In 1975 she became Cambridge University's first female vice-chancellor for a two-year term during which time she introduced student representation on university committees, founded the Cambridge Society, and inaugurated the clinical medical school, the new music school, and West Road concert hall.

In 1980, Murray published the booklet New Hall, 1954–1972: the Making of a College.[11]

In 2008, it was announced that New Hall would be renamed Murray Edwards College, in honour of the vision of its first President, Rosemary Murray, and the generosity of the Edwards family.[12]

Town and gown[edit]

Murray served as a magistrate in Cambridge for thirty years, from 1953 to 1983, and became the first female deputy lieutenant of Cambridgeshire in 1982. She was president of the National Association of Adult Education from 1977 to 1980. She served as a member of the Committee on Higher Education in Northern Ireland chaired by Sir John Lockwood (1963–65), which recommended the closure of Magee College as well as the location of Northern Ireland's 2nd University being Coleraine (February, 1965) and led to the controversial creation of the New University of Ulster, from which she was later awarded a Doctor of Science (DSc) Honorary Degree (1972). She was a member of the Armed Forces Pay Review Body (1971–81). She was a director of Midland Bank Ltd (1978–84), and an independent director of The Observer (1981–93).[1]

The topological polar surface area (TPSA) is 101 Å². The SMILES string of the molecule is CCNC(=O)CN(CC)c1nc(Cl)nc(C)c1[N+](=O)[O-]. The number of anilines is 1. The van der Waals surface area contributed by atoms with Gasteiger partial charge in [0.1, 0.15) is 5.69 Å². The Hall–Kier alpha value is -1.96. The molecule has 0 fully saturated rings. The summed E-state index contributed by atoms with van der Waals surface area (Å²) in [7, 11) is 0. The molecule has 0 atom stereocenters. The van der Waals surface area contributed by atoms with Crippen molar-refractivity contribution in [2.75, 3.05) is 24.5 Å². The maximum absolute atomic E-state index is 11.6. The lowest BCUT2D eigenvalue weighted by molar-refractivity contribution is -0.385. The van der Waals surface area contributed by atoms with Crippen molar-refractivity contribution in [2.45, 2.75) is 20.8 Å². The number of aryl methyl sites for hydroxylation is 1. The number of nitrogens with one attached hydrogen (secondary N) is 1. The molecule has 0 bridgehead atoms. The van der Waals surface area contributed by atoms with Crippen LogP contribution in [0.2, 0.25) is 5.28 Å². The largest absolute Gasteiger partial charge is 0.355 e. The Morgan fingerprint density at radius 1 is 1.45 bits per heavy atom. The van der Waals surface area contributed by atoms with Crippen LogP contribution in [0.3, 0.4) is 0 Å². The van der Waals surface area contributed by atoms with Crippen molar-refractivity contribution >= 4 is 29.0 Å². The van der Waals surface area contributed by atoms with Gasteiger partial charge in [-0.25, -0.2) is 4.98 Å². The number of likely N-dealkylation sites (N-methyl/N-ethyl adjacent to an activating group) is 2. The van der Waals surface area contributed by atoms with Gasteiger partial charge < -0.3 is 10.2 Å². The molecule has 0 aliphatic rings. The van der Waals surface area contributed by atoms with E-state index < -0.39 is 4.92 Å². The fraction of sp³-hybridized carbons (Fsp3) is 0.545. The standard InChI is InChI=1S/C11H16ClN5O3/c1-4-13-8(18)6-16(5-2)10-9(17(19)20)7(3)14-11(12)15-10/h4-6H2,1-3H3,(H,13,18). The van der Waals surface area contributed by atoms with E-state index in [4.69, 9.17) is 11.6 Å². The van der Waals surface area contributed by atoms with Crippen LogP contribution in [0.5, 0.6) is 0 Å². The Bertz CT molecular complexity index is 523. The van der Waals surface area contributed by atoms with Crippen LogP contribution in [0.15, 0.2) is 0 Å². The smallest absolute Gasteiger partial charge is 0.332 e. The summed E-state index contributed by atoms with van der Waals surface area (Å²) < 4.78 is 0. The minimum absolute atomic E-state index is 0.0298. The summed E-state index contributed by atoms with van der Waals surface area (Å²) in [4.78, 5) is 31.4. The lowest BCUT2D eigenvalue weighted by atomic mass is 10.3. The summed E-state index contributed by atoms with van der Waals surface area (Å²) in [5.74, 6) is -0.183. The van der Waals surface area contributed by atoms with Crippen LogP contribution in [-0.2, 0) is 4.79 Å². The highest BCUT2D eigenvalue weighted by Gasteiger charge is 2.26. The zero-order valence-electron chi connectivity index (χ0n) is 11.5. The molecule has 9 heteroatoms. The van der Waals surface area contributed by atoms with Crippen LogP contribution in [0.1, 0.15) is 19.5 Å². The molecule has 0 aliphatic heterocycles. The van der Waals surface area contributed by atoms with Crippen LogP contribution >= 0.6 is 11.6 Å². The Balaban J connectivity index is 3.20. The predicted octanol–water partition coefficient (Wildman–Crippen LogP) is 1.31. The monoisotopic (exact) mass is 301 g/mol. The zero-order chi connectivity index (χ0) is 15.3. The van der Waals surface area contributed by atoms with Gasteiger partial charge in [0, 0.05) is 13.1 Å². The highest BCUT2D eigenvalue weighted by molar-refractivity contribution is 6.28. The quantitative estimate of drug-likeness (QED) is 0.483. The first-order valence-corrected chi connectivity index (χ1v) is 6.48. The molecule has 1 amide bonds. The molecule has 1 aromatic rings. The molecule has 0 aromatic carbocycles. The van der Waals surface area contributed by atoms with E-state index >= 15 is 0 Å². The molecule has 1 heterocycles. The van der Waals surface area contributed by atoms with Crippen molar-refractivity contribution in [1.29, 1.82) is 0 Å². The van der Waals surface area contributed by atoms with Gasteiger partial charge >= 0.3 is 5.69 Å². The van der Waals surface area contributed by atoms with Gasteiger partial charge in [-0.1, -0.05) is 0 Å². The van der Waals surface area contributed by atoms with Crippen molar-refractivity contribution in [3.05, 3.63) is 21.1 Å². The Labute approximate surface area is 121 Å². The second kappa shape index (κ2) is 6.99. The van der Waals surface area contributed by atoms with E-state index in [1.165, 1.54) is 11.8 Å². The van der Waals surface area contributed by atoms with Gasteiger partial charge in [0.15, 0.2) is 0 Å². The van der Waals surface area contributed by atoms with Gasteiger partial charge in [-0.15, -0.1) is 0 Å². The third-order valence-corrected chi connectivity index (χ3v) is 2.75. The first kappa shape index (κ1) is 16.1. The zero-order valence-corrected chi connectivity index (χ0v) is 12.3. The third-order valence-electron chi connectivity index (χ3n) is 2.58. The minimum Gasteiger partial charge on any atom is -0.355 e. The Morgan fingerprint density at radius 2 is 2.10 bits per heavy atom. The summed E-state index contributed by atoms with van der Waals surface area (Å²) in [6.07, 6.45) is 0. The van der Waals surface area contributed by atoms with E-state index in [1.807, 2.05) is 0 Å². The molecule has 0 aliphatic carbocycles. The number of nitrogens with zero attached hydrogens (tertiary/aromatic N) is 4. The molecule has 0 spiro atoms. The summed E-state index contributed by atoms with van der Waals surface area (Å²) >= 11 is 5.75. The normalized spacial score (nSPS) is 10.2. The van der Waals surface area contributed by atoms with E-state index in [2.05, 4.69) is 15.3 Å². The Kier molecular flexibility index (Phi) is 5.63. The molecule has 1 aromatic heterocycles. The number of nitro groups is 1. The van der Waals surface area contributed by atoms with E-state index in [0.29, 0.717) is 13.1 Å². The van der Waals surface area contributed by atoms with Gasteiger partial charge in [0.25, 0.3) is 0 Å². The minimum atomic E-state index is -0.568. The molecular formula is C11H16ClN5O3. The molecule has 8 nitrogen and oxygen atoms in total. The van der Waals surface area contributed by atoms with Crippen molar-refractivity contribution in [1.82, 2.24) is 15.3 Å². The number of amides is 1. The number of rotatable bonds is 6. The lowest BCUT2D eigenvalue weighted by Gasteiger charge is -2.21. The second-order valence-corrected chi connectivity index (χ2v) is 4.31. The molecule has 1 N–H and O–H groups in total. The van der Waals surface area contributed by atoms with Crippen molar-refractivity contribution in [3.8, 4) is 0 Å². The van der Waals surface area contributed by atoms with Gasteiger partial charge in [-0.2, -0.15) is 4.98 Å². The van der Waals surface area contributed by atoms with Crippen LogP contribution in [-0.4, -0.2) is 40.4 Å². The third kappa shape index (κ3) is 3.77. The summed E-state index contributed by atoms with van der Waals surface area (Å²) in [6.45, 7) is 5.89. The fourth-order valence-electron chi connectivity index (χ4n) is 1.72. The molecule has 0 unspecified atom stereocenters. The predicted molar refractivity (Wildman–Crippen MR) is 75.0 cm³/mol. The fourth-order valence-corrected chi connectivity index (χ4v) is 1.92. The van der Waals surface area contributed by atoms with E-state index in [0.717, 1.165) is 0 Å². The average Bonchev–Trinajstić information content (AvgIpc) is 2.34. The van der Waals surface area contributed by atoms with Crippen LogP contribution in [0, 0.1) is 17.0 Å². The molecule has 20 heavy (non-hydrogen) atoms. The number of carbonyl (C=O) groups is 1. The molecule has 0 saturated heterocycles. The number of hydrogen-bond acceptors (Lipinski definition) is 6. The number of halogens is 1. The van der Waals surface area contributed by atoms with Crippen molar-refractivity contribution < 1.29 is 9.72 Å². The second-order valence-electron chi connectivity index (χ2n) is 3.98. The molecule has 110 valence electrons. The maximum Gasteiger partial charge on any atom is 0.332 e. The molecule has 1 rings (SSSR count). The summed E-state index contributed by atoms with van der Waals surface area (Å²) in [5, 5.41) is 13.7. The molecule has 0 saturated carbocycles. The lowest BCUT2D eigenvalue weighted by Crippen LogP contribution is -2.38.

Dame Rosemary Murray was the first woman to serve as the following:

Honours and awards[edit]

  • She was made a Dame Commander of the Order of the British Empire (DBE) in 1977.[1][7]
  • She received honorary degrees from universities in several countries:[13]
    • Doctor of Science (DSc), The New University of Ulster, 1972
    • Doctor of Science (DSc), University of Leeds, 1975
    • Doctor of Science (DSc), University of Pennsylvania, Philadelphia, 1975
    • Doctor of Civil Law (DCL), Oxford University, 1976
    • Doctor of Law (DL), University of Southern California, 1976
    • Doctor of Science (DSc), Wellesley, 1976
    • Doctor of Laws (LLD), University of Sheffield, 1977
    • Doctor of Science(DSc), The Royal Australian Institute of Colleges, 1981
    • Doctor of Law (DL), Cambridge University, 1988
  • In 2004, a new rose was named in her honour at the Chelsea Flower Show.[14]
  • In 2008, New Hall, Cambridge was renamed Murray Edwards College, in her honour.[12]
  • In 2008, New Hall's Transit of Venus garden was rebuilt as the Dame Rosemary Murray Garden[15]